Many window-making companies struggle because of the recession's effect on home building. But one little window company, Serious Materials, is "booming," says Fortune. "On a roll," according to Inc. magazine, which put Serious' CEO on its cover, with a story titled: "How to Build a Great Company."
The Minnesota Freedom Foundation tells me that this same little window company also gets serious attention from the most visible people in America.
Vice President Joe Biden appeared at the opening of one of its plants. CEO Kevin Surace thanked him for his "unwavering support."
"Without you and the recovery ("stimulus") act, this would not have been possible," Surace said.
Biden returned the compliment: "You are not just churning out windows; you are making some of the most energy-efficient windows in the world. I would argue the most energy-efficient windows in the world."
Gee, other window-makers say their windows are just as energy efficient, but the vice president didn't visit them.
Biden laid it on pretty thick for Serious Materials: "This is a story of how a new economy predicated on innovation and efficiency is not only helping us today but inspiring a better tomorrow."
Serious doesn't just have the vice president in his corner. It's got President Obama himself.
Company board member Paul Holland had the rare honor of introducing Obama at a "green energy" event. Obama then said: "Serious Materials just reopened . . . a manufacturing plant outside of Pittsburgh. These workers will now have a new mission: producing some of the most energy-efficient windows in the world."
How many companies get endorsed by the president of the United States?
When the CEO said that opening his factory wouldn't have been possible without the Obama administration, he may have known something we didn't.
Last month, Obama announced a new set of tax credits for so-called green companies. One window company was on the list: Serious Materials. This must be one very special company.
But wait, it gets even more interesting.
On my Fox Business Network show on "crony capitalism," I displayed a picture of administration officials and so-called "energy leaders" taken at the U.S. Department of Energy. Standing front and center was Cathy Zoi, who oversees $16.8 billion in stimulus funds, much of it for weatherization programs that benefit Serious.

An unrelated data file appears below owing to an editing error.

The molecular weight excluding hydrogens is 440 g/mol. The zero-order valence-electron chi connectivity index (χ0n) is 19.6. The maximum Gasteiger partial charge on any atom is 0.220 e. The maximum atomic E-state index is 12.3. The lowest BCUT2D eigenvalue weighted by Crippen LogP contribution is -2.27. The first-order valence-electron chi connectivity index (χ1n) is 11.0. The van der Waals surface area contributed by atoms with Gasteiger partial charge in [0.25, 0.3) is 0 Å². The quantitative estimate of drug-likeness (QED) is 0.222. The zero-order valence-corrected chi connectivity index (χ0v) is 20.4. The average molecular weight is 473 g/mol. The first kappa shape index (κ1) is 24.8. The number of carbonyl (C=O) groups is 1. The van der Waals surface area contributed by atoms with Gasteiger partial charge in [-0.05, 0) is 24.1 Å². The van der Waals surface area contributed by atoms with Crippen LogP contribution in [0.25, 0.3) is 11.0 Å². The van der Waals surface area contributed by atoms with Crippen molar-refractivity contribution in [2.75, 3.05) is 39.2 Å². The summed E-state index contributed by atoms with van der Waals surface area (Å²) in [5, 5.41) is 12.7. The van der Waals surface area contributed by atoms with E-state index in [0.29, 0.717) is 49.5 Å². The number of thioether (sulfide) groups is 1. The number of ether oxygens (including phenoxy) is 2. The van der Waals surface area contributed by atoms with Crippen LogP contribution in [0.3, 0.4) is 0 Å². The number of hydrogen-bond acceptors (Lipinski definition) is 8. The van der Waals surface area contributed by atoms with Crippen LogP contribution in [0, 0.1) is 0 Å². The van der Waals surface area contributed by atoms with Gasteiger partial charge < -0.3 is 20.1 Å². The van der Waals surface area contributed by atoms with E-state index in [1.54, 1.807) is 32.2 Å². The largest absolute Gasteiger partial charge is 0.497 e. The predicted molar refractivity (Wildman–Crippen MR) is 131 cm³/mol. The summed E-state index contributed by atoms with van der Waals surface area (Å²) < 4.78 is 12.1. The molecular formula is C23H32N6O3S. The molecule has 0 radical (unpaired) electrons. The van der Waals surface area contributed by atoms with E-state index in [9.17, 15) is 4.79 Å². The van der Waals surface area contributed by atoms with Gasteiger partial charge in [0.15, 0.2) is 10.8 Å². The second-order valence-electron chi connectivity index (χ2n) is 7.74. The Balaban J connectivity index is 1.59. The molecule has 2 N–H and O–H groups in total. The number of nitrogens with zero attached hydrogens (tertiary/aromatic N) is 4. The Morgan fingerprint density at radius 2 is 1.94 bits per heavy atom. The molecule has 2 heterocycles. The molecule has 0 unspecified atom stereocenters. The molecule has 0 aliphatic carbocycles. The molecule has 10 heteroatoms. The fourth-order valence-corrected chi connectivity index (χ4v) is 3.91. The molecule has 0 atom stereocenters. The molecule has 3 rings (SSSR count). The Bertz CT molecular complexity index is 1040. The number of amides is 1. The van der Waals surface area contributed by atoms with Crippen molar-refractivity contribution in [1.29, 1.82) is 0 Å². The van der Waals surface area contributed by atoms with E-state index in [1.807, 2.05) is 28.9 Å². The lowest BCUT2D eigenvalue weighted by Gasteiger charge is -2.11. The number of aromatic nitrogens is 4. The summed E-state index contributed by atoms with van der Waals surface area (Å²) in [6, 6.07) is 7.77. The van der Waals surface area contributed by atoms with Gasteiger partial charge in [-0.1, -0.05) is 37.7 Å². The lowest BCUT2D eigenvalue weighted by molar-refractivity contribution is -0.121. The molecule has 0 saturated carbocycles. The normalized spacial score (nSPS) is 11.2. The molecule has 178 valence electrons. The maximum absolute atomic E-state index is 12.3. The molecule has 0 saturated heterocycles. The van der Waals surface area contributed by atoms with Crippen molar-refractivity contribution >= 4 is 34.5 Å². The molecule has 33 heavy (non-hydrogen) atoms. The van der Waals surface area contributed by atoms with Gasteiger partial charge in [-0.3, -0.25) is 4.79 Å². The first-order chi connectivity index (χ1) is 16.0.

The interesting twist is that Zoi happens to be the wife of Robin Roy, who happens to be vice president of "policy" at Serious Windows.
Of all the window companies in America, maybe it's a coincidence that the one which gets presidential and vice presidential attention and a special tax credit is one whose company executives give thousands of dollars to the Obama campaign and where the policy officer spends nights at home with the Energy Department's weatherization boss.
Or maybe not.
There may be nothing illegal about this. Zoi did disclose her marriage and said she would recuse herself from any matter that had a predictable effect on her financial interests.
But it sure looks funny to me, and it's odd that the liberal media have so much interest in this one company. Rachel Maddow of MSNBC, usually not a big promoter of corporate growth, gushed about how Serious Materials is an example of how the "stimulus" is working.
When we asked the company about all this, a spokeswoman said, "We don't comment on the personal lives of our employees." Later she called to say that my story is "full of lies."
But she wouldn't say what those lies are.
On its website, Serious Materials says it did not get a taxpayer subsidy. But that's just playing with terms. What it got was a tax credit, an opportunity that its competitors did not get: to keep money it would have paid in taxes. Let's not be misled.
Government is as manipulative with selective tax credits as it is with cash subsidies. It would be more efficient to cut taxes across the board. Why should there be favoritism?
Because politicians like it. Big, complicated government gives them opportunities to do favors for their friends.
John Stossel is host of "Stossel" on the Fox Business Network. He's the author of "Give Me a Break" and of "Myth, Lies, and Downright Stupidity." To find out more about John Stossel, visit his site at www.johnstossel.com.
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